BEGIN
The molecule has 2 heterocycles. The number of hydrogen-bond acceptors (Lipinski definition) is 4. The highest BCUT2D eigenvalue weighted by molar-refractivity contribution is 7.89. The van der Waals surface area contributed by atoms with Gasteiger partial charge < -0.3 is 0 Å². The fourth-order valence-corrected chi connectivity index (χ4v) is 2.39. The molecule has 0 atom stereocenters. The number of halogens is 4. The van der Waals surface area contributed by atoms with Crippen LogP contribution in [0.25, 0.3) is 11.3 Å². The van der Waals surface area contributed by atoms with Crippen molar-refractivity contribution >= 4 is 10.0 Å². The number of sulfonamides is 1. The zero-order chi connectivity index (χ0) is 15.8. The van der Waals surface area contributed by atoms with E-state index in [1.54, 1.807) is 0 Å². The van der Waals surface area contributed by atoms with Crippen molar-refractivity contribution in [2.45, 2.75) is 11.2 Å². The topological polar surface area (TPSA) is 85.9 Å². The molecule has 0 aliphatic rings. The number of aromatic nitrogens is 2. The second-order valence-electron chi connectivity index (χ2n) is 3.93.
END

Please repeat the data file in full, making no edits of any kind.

The molecule has 2 heterocycles. The number of hydrogen-bond acceptors (Lipinski definition) is 4. The highest BCUT2D eigenvalue weighted by molar-refractivity contribution is 7.89. The van der Waals surface area contributed by atoms with Gasteiger partial charge < -0.3 is 0 Å². The fourth-order valence-corrected chi connectivity index (χ4v) is 2.39. The molecule has 0 atom stereocenters. The number of halogens is 4. The van der Waals surface area contributed by atoms with Crippen LogP contribution in [0.25, 0.3) is 11.3 Å². The van der Waals surface area contributed by atoms with Crippen molar-refractivity contribution >= 4 is 10.0 Å². The number of sulfonamides is 1. The zero-order chi connectivity index (χ0) is 15.8. The van der Waals surface area contributed by atoms with E-state index in [1.54, 1.807) is 0 Å². The van der Waals surface area contributed by atoms with Crippen molar-refractivity contribution in [2.45, 2.75) is 11.2 Å². The topological polar surface area (TPSA) is 85.9 Å². The molecule has 0 aliphatic rings. The number of aromatic nitrogens is 2. The second-order valence-electron chi connectivity index (χ2n) is 3.93.